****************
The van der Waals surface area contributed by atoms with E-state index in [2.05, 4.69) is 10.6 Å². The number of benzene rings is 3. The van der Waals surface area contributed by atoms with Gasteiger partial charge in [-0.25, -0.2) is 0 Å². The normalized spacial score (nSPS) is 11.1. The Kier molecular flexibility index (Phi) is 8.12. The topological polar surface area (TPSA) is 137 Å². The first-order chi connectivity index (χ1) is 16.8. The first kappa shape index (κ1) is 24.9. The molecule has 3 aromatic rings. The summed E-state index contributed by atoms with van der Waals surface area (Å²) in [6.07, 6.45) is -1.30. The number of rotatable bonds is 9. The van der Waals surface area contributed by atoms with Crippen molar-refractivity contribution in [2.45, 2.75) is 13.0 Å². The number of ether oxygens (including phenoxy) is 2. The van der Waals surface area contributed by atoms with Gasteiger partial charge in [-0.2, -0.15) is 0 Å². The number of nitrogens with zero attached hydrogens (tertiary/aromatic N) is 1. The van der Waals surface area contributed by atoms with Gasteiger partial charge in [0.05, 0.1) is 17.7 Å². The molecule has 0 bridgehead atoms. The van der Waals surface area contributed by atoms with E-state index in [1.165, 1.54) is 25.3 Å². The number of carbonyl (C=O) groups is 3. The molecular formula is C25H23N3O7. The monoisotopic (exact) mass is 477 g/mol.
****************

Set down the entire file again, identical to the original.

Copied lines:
The van der Waals surface area contributed by atoms with E-state index in [2.05, 4.69) is 10.6 Å². The number of benzene rings is 3. The van der Waals surface area contributed by atoms with Gasteiger partial charge in [-0.25, -0.2) is 0 Å². The normalized spacial score (nSPS) is 11.1. The Kier molecular flexibility index (Phi) is 8.12. The topological polar surface area (TPSA) is 137 Å². The first-order chi connectivity index (χ1) is 16.8. The first kappa shape index (κ1) is 24.9. The molecule has 3 aromatic rings. The summed E-state index contributed by atoms with van der Waals surface area (Å²) in [6.07, 6.45) is -1.30. The number of rotatable bonds is 9. The van der Waals surface area contributed by atoms with Crippen molar-refractivity contribution in [2.45, 2.75) is 13.0 Å². The number of ether oxygens (including phenoxy) is 2. The van der Waals surface area contributed by atoms with Gasteiger partial charge in [-0.2, -0.15) is 0 Å². The number of nitrogens with zero attached hydrogens (tertiary/aromatic N) is 1. The van der Waals surface area contributed by atoms with Gasteiger partial charge in [0.05, 0.1) is 17.7 Å². The molecule has 0 bridgehead atoms. The van der Waals surface area contributed by atoms with E-state index in [1.165, 1.54) is 25.3 Å². The number of carbonyl (C=O) groups is 3. The molecular formula is C25H23N3O7. The monoisotopic (exact) mass is 477 g/mol.